1. I hear variations of these all the time:

    "I listen to Hip-Hop, but the good stuff - old school"
    "Modern rap is terrible! 50 Cent, Lil Wayne? Total crap"
    "New rappers are a disgrace. Soulja Boy? What happened to the four elements?"

    Now I'm fully aware that Things Ain't What They Used To Be arguments have existed since time immemorial (and will exist evermore), but I find this particular flavour of it especially corny. As in most things, money has played an important role in Hip-Hop since the very beginning, and the origins of rap music have become as exaggerated and romanticized as the American West.

    The above phrases usually allude to a time when Hip-Hop was about self-expression and revealing harsh realities, rather than making lots of money, exploiting people, and wearing lavish jewellery. The problem with this take is that Hip-Hop - both today and yesterday - has always been about all of the above. Not every MC rocks gold chains, and not every track is full of penetrating insight, but Hip-Hop (like any culture) is a chaotic mix of authenticity and posturing; materialism and art.

    This conflicted nature is demonstrated beautifully in Hip-Hop's first major radio hit "Rappers Delight" . Eventually becoming a platinum record, this hugely influential song changed the rules for everyone from Chuck D to Grandmaster Flash. It was also as unauthentic as it gets. In Can't Stop, Won't Stop, Jeff Chang carefully describes how the three members of the Sugerhill Gang were not only a manufactured group and a non-entity on the Bronx scene (until their hit broke), but used jacked rhymes for some of their lyrics. After the huge success of Rappers Delight, other crews, including the Furious Five, were so eager to capitalize on hip-hop's money-making potential that they changed their live sound to better fit a studio setting. This isn't to say that Flash & the Five were sellouts, but simply that art coexisted with money.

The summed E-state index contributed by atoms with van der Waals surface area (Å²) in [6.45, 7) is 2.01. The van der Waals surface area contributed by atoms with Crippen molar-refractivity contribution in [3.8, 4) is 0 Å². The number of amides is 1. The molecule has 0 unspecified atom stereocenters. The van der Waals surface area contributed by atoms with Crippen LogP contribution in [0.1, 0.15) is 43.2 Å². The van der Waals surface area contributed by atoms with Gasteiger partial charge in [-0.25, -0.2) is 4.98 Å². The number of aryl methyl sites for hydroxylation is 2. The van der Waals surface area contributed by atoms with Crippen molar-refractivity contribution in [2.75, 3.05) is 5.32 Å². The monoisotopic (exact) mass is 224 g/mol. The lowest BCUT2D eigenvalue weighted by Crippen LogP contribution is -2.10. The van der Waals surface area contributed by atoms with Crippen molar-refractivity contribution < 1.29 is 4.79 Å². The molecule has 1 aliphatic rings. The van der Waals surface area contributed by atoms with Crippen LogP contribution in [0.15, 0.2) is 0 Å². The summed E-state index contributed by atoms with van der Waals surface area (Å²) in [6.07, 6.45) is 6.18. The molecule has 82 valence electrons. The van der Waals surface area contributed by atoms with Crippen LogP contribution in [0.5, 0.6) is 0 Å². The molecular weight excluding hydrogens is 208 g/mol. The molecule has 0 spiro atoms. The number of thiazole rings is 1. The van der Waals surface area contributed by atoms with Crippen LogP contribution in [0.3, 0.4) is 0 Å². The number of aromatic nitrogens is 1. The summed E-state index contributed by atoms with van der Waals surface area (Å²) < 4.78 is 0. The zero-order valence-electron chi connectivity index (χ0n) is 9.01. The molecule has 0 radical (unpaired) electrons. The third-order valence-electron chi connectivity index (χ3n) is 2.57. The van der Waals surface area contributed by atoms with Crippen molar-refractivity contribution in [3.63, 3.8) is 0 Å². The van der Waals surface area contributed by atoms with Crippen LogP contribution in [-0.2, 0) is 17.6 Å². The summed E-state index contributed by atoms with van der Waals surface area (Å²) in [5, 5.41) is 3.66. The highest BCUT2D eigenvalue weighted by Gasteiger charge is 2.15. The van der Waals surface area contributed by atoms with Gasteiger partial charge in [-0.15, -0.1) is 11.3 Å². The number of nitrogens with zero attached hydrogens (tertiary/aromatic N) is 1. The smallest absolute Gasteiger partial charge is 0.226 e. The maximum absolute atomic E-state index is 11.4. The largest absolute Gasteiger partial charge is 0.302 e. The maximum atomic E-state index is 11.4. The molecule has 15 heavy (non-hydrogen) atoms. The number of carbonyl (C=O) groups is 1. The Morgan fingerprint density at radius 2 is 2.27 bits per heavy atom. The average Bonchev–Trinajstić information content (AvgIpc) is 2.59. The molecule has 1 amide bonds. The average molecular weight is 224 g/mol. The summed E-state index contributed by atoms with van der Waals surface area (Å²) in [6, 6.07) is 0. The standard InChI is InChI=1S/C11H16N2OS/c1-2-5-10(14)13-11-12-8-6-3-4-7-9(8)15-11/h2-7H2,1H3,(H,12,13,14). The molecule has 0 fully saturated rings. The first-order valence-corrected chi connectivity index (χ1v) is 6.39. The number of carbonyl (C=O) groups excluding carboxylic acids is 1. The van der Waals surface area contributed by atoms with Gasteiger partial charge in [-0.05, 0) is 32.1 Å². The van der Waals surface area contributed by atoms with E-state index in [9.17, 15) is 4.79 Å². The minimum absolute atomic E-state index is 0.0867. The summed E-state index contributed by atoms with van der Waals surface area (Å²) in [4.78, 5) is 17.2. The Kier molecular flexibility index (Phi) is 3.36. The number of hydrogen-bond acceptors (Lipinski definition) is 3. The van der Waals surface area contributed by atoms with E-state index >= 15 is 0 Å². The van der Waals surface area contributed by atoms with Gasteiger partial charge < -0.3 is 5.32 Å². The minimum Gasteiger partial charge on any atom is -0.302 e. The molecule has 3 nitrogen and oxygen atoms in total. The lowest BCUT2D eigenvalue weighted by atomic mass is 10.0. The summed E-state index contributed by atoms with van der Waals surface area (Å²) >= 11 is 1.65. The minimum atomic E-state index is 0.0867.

With this all in mind, artists like 50 Cent take a lot of flack for being focused on killing, sex and cash, but a closer look at 50 (aka Curtis Jackson) reveals a larger picture than the cold-blooded gangsta persona allows. See, 50 also sells vitamin water. And fiction novels. And male cosmetics. This is because 50 is less of a street poet and more of a businessman who sees a market opportunity. This may be artistically dubious, but every genre has its Gene Simmons. Furthermore, even artists for whom art is actually #1 still think about money.

    50 Cent becoming popular by rapping about 'Guns, Bitches and Bling' says much less about 50's artistic soul (or lack thereof), and much more about his sensibilities as a businessman. It also says a fair amount about what many North Americans want to listen to (supply & demand and all), and that should make 50 Cent's monumental success even less baffling.

    Even years after 50's biggest hits, a certain portion of the American people still want to hear a successful businessman talk about killing people.

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